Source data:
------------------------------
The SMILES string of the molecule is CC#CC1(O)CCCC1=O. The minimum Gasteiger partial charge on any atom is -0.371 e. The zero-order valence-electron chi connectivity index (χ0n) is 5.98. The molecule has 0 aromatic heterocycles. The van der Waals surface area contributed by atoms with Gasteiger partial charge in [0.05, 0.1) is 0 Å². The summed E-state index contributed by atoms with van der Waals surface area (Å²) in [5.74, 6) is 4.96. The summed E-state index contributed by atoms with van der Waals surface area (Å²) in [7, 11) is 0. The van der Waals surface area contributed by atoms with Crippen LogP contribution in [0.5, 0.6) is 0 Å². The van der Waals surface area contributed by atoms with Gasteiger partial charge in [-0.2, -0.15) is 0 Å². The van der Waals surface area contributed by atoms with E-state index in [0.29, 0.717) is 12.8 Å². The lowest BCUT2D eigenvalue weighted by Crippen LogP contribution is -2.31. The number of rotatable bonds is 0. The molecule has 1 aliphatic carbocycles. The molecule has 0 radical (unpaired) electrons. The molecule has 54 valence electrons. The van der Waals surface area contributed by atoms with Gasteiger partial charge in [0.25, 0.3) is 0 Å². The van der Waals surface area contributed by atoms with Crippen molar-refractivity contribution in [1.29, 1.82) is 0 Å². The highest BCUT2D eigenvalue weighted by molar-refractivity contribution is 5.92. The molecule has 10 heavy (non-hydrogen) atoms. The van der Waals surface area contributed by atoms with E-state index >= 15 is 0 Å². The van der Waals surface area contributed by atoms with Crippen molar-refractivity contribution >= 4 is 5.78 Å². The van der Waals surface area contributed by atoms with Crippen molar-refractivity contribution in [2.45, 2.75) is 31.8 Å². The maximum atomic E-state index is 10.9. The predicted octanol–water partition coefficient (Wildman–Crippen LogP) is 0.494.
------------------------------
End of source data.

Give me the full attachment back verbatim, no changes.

The SMILES string of the molecule is CC#CC1(O)CCCC1=O. The minimum Gasteiger partial charge on any atom is -0.371 e. The zero-order valence-electron chi connectivity index (χ0n) is 5.98. The molecule has 0 aromatic heterocycles. The van der Waals surface area contributed by atoms with Gasteiger partial charge in [0.05, 0.1) is 0 Å². The summed E-state index contributed by atoms with van der Waals surface area (Å²) in [5.74, 6) is 4.96. The summed E-state index contributed by atoms with van der Waals surface area (Å²) in [7, 11) is 0. The van der Waals surface area contributed by atoms with Crippen LogP contribution in [0.5, 0.6) is 0 Å². The van der Waals surface area contributed by atoms with Gasteiger partial charge in [-0.2, -0.15) is 0 Å². The van der Waals surface area contributed by atoms with E-state index in [0.29, 0.717) is 12.8 Å². The lowest BCUT2D eigenvalue weighted by Crippen LogP contribution is -2.31. The number of rotatable bonds is 0. The molecule has 1 aliphatic carbocycles. The molecule has 0 radical (unpaired) electrons. The molecule has 54 valence electrons. The van der Waals surface area contributed by atoms with Gasteiger partial charge in [0.25, 0.3) is 0 Å². The van der Waals surface area contributed by atoms with Crippen molar-refractivity contribution in [1.29, 1.82) is 0 Å². The highest BCUT2D eigenvalue weighted by molar-refractivity contribution is 5.92. The molecule has 10 heavy (non-hydrogen) atoms. The van der Waals surface area contributed by atoms with E-state index >= 15 is 0 Å². The van der Waals surface area contributed by atoms with Crippen molar-refractivity contribution >= 4 is 5.78 Å². The van der Waals surface area contributed by atoms with Crippen molar-refractivity contribution in [2.45, 2.75) is 31.8 Å². The maximum atomic E-state index is 10.9. The predicted octanol–water partition coefficient (Wildman–Crippen LogP) is 0.494.